Just Six Numbers: the deep forces that shape the universe, by Martin Rees. ISBN 0-75381-022-0.
The laws of nature seem to have too many arbitrary constants in them; numbers for whose values we can see no explanation; numbers that, for all we can tell, were chosen at random by whatever gods there may be. One interesting thing about these numbers (which has led some people to think that those gods shouldn't be taken too metaphorically) is that it seems that some of them couldn't be very different from what they are without making life as we know it impossible. In other words, we seem to have been very lucky that there was a universe fit for us to live in.
In this book, Martin Rees discusses six of them:
- The relative strengths of gravity and the other fundamental forces. If gravity were too strong, then stars wouldn't live long enough for the likes of us to evolve. (No very awful consequences seem to ensue if gravity is too weak; so perhaps this one isn't really so very finely tuned.)
- The ratio of the binding energy of a helium nucleus to the rest mass of its constituents. This is determined by the strength of the strong nuclear force, and it determines the amount of energy released by nuclear fusion of hydrogen to form helium. If this were much smaller than it is, stars wouldn't burn and elements heavier than hydrogen wouldn't form. If it were much greater, there'd be no hydrogen left and (for instance) water couldn't form.
- The density of the universe, relative to the "critical" density at which it just barely escapes a Big Crunch. Supposedly, if this wasn't incredibly close to 1 when the universe was very young, it would now have to be either very close to 0 or terribly large, and neither option produces a universe hospitable to life.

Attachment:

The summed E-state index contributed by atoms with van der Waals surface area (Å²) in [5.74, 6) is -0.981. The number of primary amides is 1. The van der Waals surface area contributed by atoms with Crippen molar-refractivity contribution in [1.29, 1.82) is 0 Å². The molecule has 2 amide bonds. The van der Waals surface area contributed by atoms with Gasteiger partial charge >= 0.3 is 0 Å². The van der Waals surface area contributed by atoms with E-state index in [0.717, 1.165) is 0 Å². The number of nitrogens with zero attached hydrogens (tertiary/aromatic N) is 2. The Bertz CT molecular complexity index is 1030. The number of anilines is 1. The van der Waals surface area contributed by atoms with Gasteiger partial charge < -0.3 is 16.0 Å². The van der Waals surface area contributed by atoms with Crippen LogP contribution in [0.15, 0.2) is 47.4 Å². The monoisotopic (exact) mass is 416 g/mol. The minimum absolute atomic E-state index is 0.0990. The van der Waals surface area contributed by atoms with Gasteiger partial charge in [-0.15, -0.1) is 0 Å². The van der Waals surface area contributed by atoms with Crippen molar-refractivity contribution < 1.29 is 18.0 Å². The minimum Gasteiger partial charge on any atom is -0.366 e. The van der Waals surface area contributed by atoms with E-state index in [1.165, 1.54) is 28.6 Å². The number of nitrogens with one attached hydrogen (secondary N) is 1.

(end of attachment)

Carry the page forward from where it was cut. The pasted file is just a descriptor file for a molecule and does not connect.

- The cosmological constant. This seems to be very small but not 0; if it weren't very small, then the early universe would have expanded too fast for the formation of galaxies.
- The nonuniformity of the distribution of matter in the universe. If this were much smoother, galaxies and stars and the like wouldn't form; if it were much rougher, the universe would be all black holes and very tightly grouped clusters of stars.
- The number of macroscopic dimensions. Too few dimensions and connecting up brains is too hard; too many and there are no stable orbits.
I find myself unconvinced by several of these (but, note, I am not a cosmologist or even a physicist, so maybe I'm missing important things); the obvious hole in claims of fine tuning is that there may be a big difference between life as we know it and life simpliciter.
Anyway, the discussion of these six numbers gives Rees a chance to digress on black holes, antimatter, nucleosynthesis, inflation, dark matter, and all the other usual suspects of popular cosmology. He does so very competently.
Finally, Rees addresses the question of how come these constants are (allegedly) so finely tuned. He doesn't think much of the prospects for a theory that makes their values inevitable; he prefers, like most people at present, a "multiverse" theory (in which there are many "universes" with different values for the constants) plus the anthropic principle. (I was surprised to see no mention of Smolin's evolutionary variation on this theme.) He dismisses the possibility that the tuning is a one-off coincidence, and passes over the theistic (or deistic) explanation almost without comment.
Rees does a good workmanlike job of explaining this material for a lay audience.